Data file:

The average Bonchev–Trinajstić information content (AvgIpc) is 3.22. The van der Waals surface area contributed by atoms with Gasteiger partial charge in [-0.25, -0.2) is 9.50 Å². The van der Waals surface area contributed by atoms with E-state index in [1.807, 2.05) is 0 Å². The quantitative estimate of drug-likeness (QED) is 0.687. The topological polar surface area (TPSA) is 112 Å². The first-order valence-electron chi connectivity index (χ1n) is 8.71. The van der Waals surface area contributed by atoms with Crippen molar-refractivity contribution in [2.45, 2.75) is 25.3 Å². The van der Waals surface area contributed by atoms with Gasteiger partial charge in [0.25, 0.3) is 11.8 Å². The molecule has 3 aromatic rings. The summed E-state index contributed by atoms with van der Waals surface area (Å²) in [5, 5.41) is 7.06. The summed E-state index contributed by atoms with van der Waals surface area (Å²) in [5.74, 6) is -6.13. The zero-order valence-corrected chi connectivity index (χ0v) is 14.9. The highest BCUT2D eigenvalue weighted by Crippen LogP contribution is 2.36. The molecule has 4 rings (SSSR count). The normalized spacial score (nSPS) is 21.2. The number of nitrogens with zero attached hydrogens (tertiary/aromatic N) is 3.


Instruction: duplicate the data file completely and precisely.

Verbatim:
The average Bonchev–Trinajstić information content (AvgIpc) is 3.22. The van der Waals surface area contributed by atoms with Gasteiger partial charge in [-0.25, -0.2) is 9.50 Å². The van der Waals surface area contributed by atoms with E-state index in [1.807, 2.05) is 0 Å². The quantitative estimate of drug-likeness (QED) is 0.687. The topological polar surface area (TPSA) is 112 Å². The first-order valence-electron chi connectivity index (χ1n) is 8.71. The van der Waals surface area contributed by atoms with Crippen molar-refractivity contribution in [2.45, 2.75) is 25.3 Å². The van der Waals surface area contributed by atoms with Gasteiger partial charge in [0.25, 0.3) is 11.8 Å². The molecule has 3 aromatic rings. The summed E-state index contributed by atoms with van der Waals surface area (Å²) in [5, 5.41) is 7.06. The summed E-state index contributed by atoms with van der Waals surface area (Å²) in [5.74, 6) is -6.13. The zero-order valence-corrected chi connectivity index (χ0v) is 14.9. The highest BCUT2D eigenvalue weighted by Crippen LogP contribution is 2.36. The molecule has 4 rings (SSSR count). The normalized spacial score (nSPS) is 21.2. The number of nitrogens with zero attached hydrogens (tertiary/aromatic N) is 3.